Honey Lee's work is noticeably cinematic. and is deliberate in that sense. Her short film on lesbian fantasy and masturbation, "Sweet Dreams", was produced for a sex education company, but its most lasting effects are her artistic signature.... sensuality combined with unabashed taboo-breaking.
She inspired my own "How To Read A Dirty Movie" show, a presentation of film clips that she edited, plus pornographic deconstruction of my own. Unlike a lot of people whose memories of film school are like some boulevard of broken dreams, Honey Lee really ate up film theory; she subverted its language and gaze to a queer aesthetic.
"In a fine arts milieu," she writes, "they appreciate work that is premeditated, constructed; whereas the lesbian community will be offended if you do construct it, because they want it to be real.
"They feel, like since they're real lesbians and this is a document of their true lives, this is important. It's important that when that opposition happens, that lesbians working as photographers have to account for both forces in their work."
It was Honey Lee's exploration of what it meant to be erotically literate that led me to understand the basics of pornographic deconstruction. She could apply critical and sympathetic thought to the process of making a sexual image, and she understood the audience's sexual appetite as well as their resistance.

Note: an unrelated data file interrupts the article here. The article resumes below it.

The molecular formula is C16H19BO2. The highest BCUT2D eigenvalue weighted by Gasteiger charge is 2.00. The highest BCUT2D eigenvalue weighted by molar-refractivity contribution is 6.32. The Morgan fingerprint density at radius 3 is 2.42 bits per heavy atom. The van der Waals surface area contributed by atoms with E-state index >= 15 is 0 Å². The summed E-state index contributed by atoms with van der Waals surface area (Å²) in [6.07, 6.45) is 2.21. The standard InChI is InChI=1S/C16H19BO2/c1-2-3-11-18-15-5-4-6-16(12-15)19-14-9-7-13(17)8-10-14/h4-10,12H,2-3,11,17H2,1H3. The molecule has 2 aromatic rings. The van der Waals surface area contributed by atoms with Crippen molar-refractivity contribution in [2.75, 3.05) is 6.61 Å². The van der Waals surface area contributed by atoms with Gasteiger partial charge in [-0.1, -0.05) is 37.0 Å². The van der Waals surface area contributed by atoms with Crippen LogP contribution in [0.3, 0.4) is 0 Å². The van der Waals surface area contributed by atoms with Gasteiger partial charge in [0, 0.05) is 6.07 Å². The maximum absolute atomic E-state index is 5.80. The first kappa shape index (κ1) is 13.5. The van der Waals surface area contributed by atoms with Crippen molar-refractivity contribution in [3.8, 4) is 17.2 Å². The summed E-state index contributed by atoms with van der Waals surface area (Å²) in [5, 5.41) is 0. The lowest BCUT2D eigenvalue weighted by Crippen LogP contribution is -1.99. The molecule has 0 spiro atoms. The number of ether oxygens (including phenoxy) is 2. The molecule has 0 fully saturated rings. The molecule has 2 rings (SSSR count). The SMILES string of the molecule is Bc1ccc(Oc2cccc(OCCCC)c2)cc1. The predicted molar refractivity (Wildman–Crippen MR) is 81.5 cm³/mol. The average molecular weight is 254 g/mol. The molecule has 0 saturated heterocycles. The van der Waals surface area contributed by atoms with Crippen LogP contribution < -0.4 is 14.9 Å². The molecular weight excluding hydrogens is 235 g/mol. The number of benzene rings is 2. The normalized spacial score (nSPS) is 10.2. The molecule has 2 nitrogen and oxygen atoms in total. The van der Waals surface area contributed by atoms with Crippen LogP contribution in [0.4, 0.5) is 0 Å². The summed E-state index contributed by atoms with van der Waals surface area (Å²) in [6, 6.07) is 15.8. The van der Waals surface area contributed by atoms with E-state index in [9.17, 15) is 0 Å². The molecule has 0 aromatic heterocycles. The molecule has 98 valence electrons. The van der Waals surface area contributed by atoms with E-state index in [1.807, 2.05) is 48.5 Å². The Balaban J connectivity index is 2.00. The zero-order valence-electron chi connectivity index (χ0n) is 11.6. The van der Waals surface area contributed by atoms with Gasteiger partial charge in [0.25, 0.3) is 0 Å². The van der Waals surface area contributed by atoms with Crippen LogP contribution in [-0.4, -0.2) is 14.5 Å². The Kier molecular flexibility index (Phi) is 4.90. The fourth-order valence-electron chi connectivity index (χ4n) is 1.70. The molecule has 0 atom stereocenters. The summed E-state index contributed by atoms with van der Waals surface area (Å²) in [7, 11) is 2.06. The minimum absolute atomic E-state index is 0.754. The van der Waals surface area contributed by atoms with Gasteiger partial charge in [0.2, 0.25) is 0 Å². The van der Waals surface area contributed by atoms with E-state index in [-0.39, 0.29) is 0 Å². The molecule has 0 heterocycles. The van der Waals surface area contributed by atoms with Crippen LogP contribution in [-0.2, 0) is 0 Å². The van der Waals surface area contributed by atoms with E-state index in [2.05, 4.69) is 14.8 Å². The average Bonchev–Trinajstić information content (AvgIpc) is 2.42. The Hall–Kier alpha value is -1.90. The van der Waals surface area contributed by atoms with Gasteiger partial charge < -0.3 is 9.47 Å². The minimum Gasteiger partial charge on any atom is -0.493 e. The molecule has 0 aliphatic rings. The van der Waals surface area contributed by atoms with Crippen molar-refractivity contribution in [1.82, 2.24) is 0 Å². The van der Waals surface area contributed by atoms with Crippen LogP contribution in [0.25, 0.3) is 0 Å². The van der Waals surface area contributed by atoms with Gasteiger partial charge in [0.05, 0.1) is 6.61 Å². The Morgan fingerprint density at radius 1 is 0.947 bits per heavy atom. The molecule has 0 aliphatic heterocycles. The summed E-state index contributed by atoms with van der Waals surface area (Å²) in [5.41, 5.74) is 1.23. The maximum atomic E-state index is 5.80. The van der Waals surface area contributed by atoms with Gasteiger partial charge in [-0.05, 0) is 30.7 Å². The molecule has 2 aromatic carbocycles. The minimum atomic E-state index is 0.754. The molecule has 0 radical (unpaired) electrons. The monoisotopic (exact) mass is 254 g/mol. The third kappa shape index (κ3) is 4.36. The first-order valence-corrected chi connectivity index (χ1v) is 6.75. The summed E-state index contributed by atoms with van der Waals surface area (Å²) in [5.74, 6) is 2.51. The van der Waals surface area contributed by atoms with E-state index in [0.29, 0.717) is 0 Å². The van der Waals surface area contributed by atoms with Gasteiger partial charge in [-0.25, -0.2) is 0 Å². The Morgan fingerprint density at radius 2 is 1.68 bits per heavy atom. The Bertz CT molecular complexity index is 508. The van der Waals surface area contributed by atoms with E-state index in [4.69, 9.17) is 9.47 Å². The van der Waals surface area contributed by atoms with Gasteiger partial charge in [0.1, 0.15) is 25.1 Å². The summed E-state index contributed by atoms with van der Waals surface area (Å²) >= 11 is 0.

She would literally take me into the porno theaters B.V. (Before Video), and brushing past the nervous men, she'd sit us down and begin our lessons. I remember the first time I did this with her, so scared we'd be molested by some of the strokers, tugging on her sleeve every minute with some bewildered question about what pornographic convention we were seeing enacted on screen. I was sort of turned-on, sort of disgusted; I had no idea what to do with that confusion. Honey Lee did.
She was so patient, so un-superstitious. Those are the two qualities it takes to break into porn: not flying off the handle and not falling for the bogeyman myths.
Honey Lee's work is the culmination of her analysis of Hollywood, fine art, pornography, and gay camp. Her inspiration, however, comes from her family and the people she loves.
"I recognize other lesbians by the way they're looking out at the world. If I'm on the street, or in a restaurant, or at a bar, somebody can look at my eyes, and be directly in front of my eyes in such a way that I go -- snap! --you're one. It's that moment of recognition, over and over, in situations that it's a comfort, that gives it a power and a definition that's different from the rest of the world."
Essay: Nothing But the Girl, 1998, Cassell Publishing, London.
Cottrell’s artist statement: https://www.cla.purdue.edu/waaw/corinne/Cottrell.htm
Guide to the first part of her archives:
Sept. 6, 2015 Honey Lee Cottrell Video Recording about her archives: https://youtu.be/o30jpQIwcBw
Honey Lee Cottrell is survived by her mother Patricia Cottrell, brother Mike Cottrell, and daughter Aretha Bright.